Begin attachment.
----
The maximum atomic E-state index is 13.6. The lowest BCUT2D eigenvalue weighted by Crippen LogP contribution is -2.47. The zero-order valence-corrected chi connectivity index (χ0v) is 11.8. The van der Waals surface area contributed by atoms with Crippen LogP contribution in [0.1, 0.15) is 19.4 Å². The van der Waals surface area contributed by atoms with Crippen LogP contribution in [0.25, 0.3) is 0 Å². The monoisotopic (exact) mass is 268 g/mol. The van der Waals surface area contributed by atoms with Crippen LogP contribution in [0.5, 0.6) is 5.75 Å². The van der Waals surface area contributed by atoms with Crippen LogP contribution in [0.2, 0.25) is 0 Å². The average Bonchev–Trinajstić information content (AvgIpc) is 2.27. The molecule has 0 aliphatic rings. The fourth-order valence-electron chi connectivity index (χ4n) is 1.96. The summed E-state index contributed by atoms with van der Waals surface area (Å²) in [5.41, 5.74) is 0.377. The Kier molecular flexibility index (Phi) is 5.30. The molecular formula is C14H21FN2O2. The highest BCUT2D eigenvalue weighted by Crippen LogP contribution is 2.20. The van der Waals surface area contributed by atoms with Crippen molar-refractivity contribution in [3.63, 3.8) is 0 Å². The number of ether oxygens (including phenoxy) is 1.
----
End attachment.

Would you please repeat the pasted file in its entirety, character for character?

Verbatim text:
The maximum atomic E-state index is 13.6. The lowest BCUT2D eigenvalue weighted by Crippen LogP contribution is -2.47. The zero-order valence-corrected chi connectivity index (χ0v) is 11.8. The van der Waals surface area contributed by atoms with Crippen LogP contribution in [0.1, 0.15) is 19.4 Å². The van der Waals surface area contributed by atoms with Crippen LogP contribution in [0.25, 0.3) is 0 Å². The monoisotopic (exact) mass is 268 g/mol. The van der Waals surface area contributed by atoms with Crippen LogP contribution in [0.5, 0.6) is 5.75 Å². The van der Waals surface area contributed by atoms with Crippen LogP contribution in [0.2, 0.25) is 0 Å². The average Bonchev–Trinajstić information content (AvgIpc) is 2.27. The molecule has 0 aliphatic rings. The fourth-order valence-electron chi connectivity index (χ4n) is 1.96. The summed E-state index contributed by atoms with van der Waals surface area (Å²) in [5.41, 5.74) is 0.377. The Kier molecular flexibility index (Phi) is 5.30. The molecular formula is C14H21FN2O2. The highest BCUT2D eigenvalue weighted by Crippen LogP contribution is 2.20. The van der Waals surface area contributed by atoms with Crippen molar-refractivity contribution in [3.63, 3.8) is 0 Å². The number of ether oxygens (including phenoxy) is 1.